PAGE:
State of Bengal vs. Paban Das Baul :: Tana Tani
In mid-December, when Real World announced their upcoming releases and I spotted a new collaboration between South Asian beat miner State of Bengal (a.k.a. Saifullah "Sam" Zaman) and Baul singer Paban Das Baul, my interest was piqued. There was no apparent reason - State's last two releases, the solo Visual Audio and Walking On, a collaboration with sitar player Ananda Shankar - did not sit particularly well with me, and I knew little of Baul music outside the scene's ambassador, Bapi Das Baul. Well, I should add "was" to that last reference, as with Tana Tani Paban wears the crown.
Zaman always had it in him, but never quite got it out. Audio Visual had moments, highlighted with two cuts making the infamous Anokha comp: "Flight 1C 408" and "Chittagong Chill." An ambitious traveler, Zaman locked in on rhythms but neglected breathing space for them; repetition can be effective, but looping can become a scapegoat for innovation. Audio Visual had it's head-nods and hip-shakes, maybe even a heavy drum-'n-bass fist thrown in the air. Much the same for Walking On: Shankar's hat tip to Hendrix (naming the project The Ananda Shankar Experience & State of Bengal) resulted in overblown, unnecessary guitar screeches set against rapid sitar lines. The bullets misfired, and while a few moments emerged, it was altogether forgettable.
Forget Zaman did, as Tana Tani - meaning "push and pull," a metaphor for many things, as we shall see - is a brilliant serenade to what's quickly (and unfortunately) becoming known as Asian Chill. The misfortune lies in the constant need for media and labels to make albums saleable by genre instead of letting the music exist for itself, as TJ Rehmi's latest, The Warm Chill, can attest. While Rehmi did, however, build in the genre within the album name, Zaman and Baul demystify some 500 years of Bengali history with an album gorgeous as it is moving, emotive and inspiring. Four months after my hunch, I was proved wrong only in degree: I looked forward to receiving the promo, and that optimism has turned into necessity as the record refuses to leave my stereo.
Credit vocalist equally with rhythm maker. Baul, Paban's last name as well as the title of his religious sect, is simply untamable. It's coded into his very character - the word Baul is from the Sanskrit "batul," meaning "mad." The Bauls are Bengal's mystics, comparable to Pakistan's qawwals, Islamic Sufis and Hindu Sadhus. They weave philosophy into song and present sacred text in verse. Their life aim is dissolution, disillusion or dissolving like moth into flame, as the poet Rumi would put it. They are most commonly either Muslim or Hindu, but when one enters, they shed that marking - as well as any other - and are referred to as Baul, mad poets modern in the lineage of Hafiz, Diogenes and Ginsberg.
Paban doesn't come across as particularly neurotic on Tana Tani, but his romantic tenure is solidified; as sexual energy is harvested through Tantric practice, Baul (singer and sect) present coitus as cunning, fornication as fact. His previous Inner Knowledge and Real Sugar (the latter alongside Susheela Raman/Tama guitarist Sam Mills) are exquisite, but his masterpiece is now rendered. Tana Tani, push and pull, he tugs at the timing of his vast repertoire - the dubki, a small tambourine; dotara, four-string fretless banjo-esque piece tuned to resonate with voice; ektara, a one-string gourd Bauls consider unity with the divine; kortal, a high-frequency bell; khomuk, a pitch-shifting drum mimicking the sound of a barking dog - and emerges an organic victor in Zaman's technological world. The connection is not ProTools versus classical Indian, but rather a deeply held passion for creating music uniting the two. And that union, much like the Baul belief of human and god, is inseparable.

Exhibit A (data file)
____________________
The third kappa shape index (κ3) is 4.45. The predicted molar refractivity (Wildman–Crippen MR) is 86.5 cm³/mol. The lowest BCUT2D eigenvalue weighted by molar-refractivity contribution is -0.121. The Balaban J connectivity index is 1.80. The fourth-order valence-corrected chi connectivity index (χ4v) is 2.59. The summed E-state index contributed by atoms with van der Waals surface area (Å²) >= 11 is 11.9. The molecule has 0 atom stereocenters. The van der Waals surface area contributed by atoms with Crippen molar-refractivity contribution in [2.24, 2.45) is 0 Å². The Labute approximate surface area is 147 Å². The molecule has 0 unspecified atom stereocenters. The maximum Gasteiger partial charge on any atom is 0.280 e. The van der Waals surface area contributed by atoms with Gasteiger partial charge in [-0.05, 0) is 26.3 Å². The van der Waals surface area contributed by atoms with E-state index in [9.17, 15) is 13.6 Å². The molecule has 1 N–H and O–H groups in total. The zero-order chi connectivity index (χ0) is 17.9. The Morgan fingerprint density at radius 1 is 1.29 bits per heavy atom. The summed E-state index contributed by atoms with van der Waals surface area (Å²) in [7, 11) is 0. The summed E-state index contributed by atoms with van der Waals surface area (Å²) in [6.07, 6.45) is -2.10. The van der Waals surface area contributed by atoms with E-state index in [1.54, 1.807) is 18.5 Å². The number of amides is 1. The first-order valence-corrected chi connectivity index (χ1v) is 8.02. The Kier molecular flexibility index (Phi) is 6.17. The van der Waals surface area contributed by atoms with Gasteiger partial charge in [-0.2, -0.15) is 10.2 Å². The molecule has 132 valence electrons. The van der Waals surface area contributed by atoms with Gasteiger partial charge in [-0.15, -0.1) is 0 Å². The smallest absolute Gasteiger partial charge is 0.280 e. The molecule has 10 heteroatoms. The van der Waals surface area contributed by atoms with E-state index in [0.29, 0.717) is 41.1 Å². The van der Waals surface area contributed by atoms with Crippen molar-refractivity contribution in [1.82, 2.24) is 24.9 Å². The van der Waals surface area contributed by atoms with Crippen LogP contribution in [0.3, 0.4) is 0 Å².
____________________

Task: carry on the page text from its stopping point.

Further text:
The very opener is destined for fame, certain to be picked up by more chill-out comps than Thievery Corporation and Groove Armada combined: "Moner Manush," the very definition of lie-back-relax-and-immerse-submerge-yourself- into-yourself-and-the-Self-
we'll-take-care-of-everything. From there, it only gets better. "Kali," the black goddess, sees beautiful light as Zaman and Baul once again push/pull meaning into metaphor. The following tribute, "Radha Krishna," is a midtempo mindswirl, and by the time they reach the title track, you've been fully stretched, sedated and surrendering. Even when Zaman programs d-'n-b, as in "Tana Tani," "Ram Rahim" and "Al Keuto Sap," he allows spaciousness to exist. Much like the Baul practice of Aarope Sadhana - the yoga of breathing - Zaman lets his beats out for fresh air.
He even steps aside, on occasion, and lets tradition be kept: the heartwrenching "Padma Nodi" and "Kon Ek Pakhi," a minimalist dream. The album's opus, in this journalist's ear, may very well be "Medina," with sounds mimicking the Australian digeridoo and Brazilian berimbau, laid atop an absolutely unbeatable (slightly) broken beat. Paban's voice continues its sensual voyage from headspace to heartspace, and you give in. There is no choice, really. Tana Tani is seductive, reels you in with delicate claws and rips away fragments of your being. When you recover, you realize it was excess dissolved, and you emerge with clarity, focused, inspired and content.